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The literary Indian

India never ceases to both fascinate and amaze me. Thirty five percent of the population may be illiterate and a sizeable section of the remainder still struggle to read, writes Karan Thapar.

columns Updated: Jul 23, 2011 19:52 IST
Karan Thapar

India never ceases to both fascinate and amaze me. Thirty five percent of the population may be illiterate and a sizeable section of the remainder still struggle to read. Yet, tens of thousands crammed into the Jaipur Literature Festival, their respect for the written word and their curiosity and regard for authors as evident as their delight in sharing the company of the famous and the celebrated.

I’m not sure if there are many other countries where this would happen. I doubt if Britain, America or any major European nation would respond to a literature festival with such enthusiasm and self-evident enjoyment. And it certainly would not feel like a popular carnival. It would be far more sober and serious and perhaps even pretentious. The crowds in Jaipur ensured that our literature festival was as much a tamasha as anything else.

Of course the critical question is: were the thousands in Jaipur drawn by the books or attracted by the stardom? Before I answer that question ponder over this. Isn’t it beguiling that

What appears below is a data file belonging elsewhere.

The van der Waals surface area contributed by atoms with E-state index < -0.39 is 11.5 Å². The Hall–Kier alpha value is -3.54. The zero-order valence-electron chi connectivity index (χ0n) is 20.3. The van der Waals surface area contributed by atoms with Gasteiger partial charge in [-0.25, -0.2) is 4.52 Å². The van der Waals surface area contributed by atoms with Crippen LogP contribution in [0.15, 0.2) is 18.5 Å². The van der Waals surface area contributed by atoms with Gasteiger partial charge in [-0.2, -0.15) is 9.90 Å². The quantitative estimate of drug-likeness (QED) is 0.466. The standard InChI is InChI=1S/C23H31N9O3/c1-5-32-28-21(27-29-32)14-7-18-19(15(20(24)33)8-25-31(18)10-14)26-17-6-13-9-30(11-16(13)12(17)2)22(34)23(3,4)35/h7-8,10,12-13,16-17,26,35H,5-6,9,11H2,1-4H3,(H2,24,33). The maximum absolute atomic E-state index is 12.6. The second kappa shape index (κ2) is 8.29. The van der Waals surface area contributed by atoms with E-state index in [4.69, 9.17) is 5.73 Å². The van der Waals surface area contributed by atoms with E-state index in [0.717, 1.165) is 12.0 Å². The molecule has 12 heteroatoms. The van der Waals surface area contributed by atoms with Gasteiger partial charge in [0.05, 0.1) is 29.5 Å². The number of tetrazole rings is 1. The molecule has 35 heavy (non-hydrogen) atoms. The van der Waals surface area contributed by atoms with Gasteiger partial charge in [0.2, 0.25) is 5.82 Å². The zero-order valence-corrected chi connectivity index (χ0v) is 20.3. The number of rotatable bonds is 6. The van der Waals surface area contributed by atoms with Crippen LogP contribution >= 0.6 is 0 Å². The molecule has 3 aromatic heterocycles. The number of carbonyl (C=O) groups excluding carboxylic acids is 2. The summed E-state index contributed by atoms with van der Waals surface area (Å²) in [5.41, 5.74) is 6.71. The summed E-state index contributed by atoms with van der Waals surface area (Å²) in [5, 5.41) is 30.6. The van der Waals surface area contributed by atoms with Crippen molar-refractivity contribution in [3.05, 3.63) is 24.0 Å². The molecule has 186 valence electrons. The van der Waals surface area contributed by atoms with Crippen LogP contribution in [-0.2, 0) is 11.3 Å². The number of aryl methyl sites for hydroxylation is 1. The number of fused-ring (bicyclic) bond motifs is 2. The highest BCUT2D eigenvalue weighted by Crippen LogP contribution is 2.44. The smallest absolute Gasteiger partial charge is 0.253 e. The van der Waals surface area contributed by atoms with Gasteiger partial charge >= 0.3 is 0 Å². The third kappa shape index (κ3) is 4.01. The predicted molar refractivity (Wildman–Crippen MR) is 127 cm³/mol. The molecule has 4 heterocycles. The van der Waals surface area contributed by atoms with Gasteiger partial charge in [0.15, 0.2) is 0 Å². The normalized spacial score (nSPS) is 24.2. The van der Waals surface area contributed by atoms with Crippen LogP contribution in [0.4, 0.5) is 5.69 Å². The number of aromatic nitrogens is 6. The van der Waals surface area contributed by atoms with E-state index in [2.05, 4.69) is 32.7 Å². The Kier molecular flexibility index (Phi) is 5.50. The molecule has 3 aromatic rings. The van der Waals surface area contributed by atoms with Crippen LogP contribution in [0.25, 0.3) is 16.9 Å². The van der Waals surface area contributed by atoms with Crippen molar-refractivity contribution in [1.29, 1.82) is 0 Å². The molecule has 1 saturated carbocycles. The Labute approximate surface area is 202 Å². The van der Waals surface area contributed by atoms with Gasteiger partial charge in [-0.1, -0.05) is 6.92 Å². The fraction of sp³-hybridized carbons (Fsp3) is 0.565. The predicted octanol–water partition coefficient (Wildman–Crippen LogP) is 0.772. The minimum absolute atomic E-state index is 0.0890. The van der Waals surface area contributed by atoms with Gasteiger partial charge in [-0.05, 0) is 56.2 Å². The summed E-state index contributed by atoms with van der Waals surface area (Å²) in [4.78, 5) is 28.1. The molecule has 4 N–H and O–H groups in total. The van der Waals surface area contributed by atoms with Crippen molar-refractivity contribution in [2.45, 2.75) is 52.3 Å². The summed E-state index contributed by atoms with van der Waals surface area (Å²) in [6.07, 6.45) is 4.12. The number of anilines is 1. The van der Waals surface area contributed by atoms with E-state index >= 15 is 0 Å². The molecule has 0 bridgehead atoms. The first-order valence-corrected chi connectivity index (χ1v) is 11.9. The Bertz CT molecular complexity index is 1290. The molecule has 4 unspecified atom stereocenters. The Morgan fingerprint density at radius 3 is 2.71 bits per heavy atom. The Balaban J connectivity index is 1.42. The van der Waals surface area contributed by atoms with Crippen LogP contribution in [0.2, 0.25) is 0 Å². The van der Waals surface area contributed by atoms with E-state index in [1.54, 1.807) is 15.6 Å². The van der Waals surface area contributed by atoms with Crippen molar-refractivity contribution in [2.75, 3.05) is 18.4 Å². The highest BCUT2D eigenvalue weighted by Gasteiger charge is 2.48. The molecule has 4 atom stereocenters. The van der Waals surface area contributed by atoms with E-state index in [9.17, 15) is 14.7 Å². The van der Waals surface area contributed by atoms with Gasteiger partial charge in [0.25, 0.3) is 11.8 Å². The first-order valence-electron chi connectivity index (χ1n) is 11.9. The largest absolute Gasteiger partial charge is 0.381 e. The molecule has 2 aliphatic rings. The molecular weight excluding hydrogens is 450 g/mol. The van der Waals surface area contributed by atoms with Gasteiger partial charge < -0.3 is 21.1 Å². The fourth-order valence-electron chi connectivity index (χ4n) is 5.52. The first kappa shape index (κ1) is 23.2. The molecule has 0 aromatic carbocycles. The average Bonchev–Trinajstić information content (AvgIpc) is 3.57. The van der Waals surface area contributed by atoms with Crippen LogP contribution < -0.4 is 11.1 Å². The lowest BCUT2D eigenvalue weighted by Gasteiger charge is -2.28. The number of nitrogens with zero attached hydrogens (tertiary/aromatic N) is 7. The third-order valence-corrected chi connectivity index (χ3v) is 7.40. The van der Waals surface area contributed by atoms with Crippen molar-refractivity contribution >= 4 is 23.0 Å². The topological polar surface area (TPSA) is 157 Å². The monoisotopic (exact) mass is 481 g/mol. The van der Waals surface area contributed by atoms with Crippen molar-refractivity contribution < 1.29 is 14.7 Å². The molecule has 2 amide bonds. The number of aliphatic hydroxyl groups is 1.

JM Coetzee — and most of us can’t even pronounce his name — or Orhan Pamuk, leave aside Chimamanda Adichie and Alex Von Tunzelmann, should fill venues to bursting, with no room left in the aisles and hordes still standing outside hoping to hear echoes of what was being said inside? Even if they were only there to stare, to revel in rubbed-off celebrity, it’s incredible enough. Actually, it’s almost unbelievable.

But, in fact, the audience was attentive, thoughtful, responsive, critically appreciative and intent on absorbing each idea or thought it could grasp. What cannot be denied is that a very large number had come to listen and learn. They sat in total silence for a whole hour listening intently as Coetzee read. They were moved, literally to tears, when Izzeldin Abuelaish recounted his family’s tragic plight at the hands of the Israeli army. And they enthusiastically questioned Von Tunzelmann’s account of Independence and Partition. In fact, where in the world would a historian speak to 500-600 packed into a tent like sardines in a tin?

However, I can’t also deny that several were there for the glamour. This becomes obvious when you find yourself stopped by a breathless gaggle — it could be men, women or school kids — clamouring for an autograph only to be asked, after you’ve signed countless scruffy scraps of paper, “and who are you, sir?”

Yet I would add that it’s the innocent and transparent joy of those who like to hang around the famous and, often, sidle up for photographs or ask for messages to be inscribed on old and occasionally soiled programmes, that makes this acceptable, understandable and easily forgivable. Indeed, it can be thrilling. Even infectious. I have no doubt if I’d spotted Coetzee I would have spent hours queuing for an autograph on my tattered copy of Disgrace!

So what does this tell us about India? Of course, we chase fame and glamour but we also throng around writers and intellectuals and eagerly turn up for literary discussions or readings. Even when we don’t fully understand or cannot easily follow, we’re happy to let the flow of words and wisdom wash over us. I’d say it’s like a dip in the Ganges. It leaves us feeling enriched, improved and full of merit.

Holy water may not be sufficient to wash away our sins but, surely, literature and authors can only uplift our minds. Do you disagree?

The views expressed by the author are personal